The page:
Roll, bounce, swing, speed, and fly through levels as mechanized zoo animals in Mekazoo. It’s hard to describe Mekazoo outside of the basics as it never makes too big of a name for itself. The game traverses five different environments, each with their own set of levels to explore and conquer. The levels are detailed and colorful and can be a joy to look at. Mekazoo is definitely not for the faint of heart or those who can’t stand to get angry over games, as Mekazoo is one the hardest games I’ve played lately. Mekazoo is a 2D platformer that claims to derive inspiration from classic games, but I was often left wondering if it took the right lessons from the games it looked towards for insight.


Here’s what I liked:

Creative ideas – While the execution of some ideas left more to be desired, there was still a lot of creativity on display throughout Mekazoo. One of the core components of Mekazoo is the ability to swap between one of two characters on the fly with a single press of a button. This adds an extra depth to the game as timing swaps right is incredibly important, as well as knowing when to use each character. The different playable characters each have a unique ability to master and each ability feels and plays differently than the others. One second, I found myself bouncing between walls as a wallaby and the next I was spinning forward at high speeds. The co-op is also clever with each player only getting to play as one of the two forms and swapping will switch who is in control.


Here’s what I didn’t like:

Technical issues – There are a host of technical issues within Mekazoo, and they all directly and negatively affect the gameplay. Once I hit the fourth world, every level I played had horrendous frame rate drops in at least a handful of sections. I also had numerous bugs that halted a level and could only be solved restarting the level or game. One bug caused my character to spawn above the ground frozen except for the fact that I could still character swap and activate their abilities.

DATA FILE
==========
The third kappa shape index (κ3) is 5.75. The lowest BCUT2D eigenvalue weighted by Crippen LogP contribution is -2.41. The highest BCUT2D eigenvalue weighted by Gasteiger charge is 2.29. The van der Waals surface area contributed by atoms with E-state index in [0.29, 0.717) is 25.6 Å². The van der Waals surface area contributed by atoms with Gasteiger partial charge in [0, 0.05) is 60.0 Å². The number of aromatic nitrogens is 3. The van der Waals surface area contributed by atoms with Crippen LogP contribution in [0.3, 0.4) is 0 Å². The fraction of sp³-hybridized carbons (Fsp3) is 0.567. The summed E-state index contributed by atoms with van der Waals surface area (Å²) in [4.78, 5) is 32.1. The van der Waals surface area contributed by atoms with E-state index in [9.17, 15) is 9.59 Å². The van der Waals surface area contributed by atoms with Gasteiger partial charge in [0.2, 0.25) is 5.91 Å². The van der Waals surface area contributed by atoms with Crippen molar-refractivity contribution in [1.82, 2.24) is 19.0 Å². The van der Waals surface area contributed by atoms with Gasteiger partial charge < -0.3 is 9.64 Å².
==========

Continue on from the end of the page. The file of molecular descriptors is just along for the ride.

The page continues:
Constant grind – After the first few levels of Mekazoo, the game becomes a grind that it never really recovers from. In plenty of games grinding is a mainstay but that generally hinges on how fun the base game is and, oftentimes, on the genre of game. 2D platformers don’t regularly feature all that much grinding and for good reason; it just doesn’t make sense. A lot of this stems from the fact that Mekazoo‘s levels are very challenging, and I often found myself spending upwards of an hour or more on a single level towards the later stages of the game. However, this wouldn’t be as big of a problem if levels didn’t need to be replayed to earn additional medals in order to unlock new levels. Replaying levels that I didn’t find all that fun, to begin with, while trying to earn medals that reward specific styles of play is the epitome of an awful grind.

Incredible difficulty with little reward – Mekazoo is a difficult game at nearly all stages. Difficulty isn’t a problem in games as long as the difficulty is fair, unfortunately; that isn’t the case with Mekazoo. The aforementioned technical issues make the difficulty ridiculous in the final two worlds, and it never feels fair, especially when most deaths come from frame drops and the inability to see what’s happening on screen. The inability to see what’s occurring on screen extends further than the last two worlds and is actually a consistent problem throughout the game. Character models regularly blend into the backdrop making it nigh impossible to see where my character model was or where I was even going. The abilities of each character often don’t have the precision needed for segments of levels which also adds to the difficulty. Some of these problems would’ve been allayed by only needing to play a level once but as was mentioned that was not the case. At the end of the day, Mekazoo is a grueling slog through each level because of the difficulty and no point did I feel any sense of reward for what I had accomplished.

All the wrong lessons – For a game that looked to the past to find inspiration it feels as though all of the wrong lessons were learned. There’s not much story, the game is absurdly hard and there are two abilities mapped to eight different buttons. The lack of any compelling story provides less an incentive to keep moving through the game and really transforms a game into a grind. Oftentimes minimalist control schemes work great in games, but I constantly felt like Mekazoo could’ve benefitted from giving players more control over their characters. For instance, a jump button would’ve been amazing in numerous circumstances throughout the game.



As someone who grew up playing games on the Super Nintendo and as an enormous fan of 2D platformers, Mekazoo seemed perfect for me, however, my expectations differed alarmingly from reality. Mekazoo never became fun for me to play and it always felt like a grind to get from level to level. A lot of this stems from the high difficulty and technical issues but Mekazoo really isn’t all that fun even after achieving a modicum of skill at the game. I found that I was quite skillful when I went back to replay earlier levels but even then I wasn’t having all that much fun with the game. There’s certainly plenty of hours of game time in Mekazoo and plenty of replayablity; I just don’t understand why anyone would subject themselves to Mekazoo.

Score: Limited Appeal

Mekazoo was developed and published by The Good Mood Creators on Xbox One. It released on November 15, 2016 for $19.99. A copy was provided for review purposes.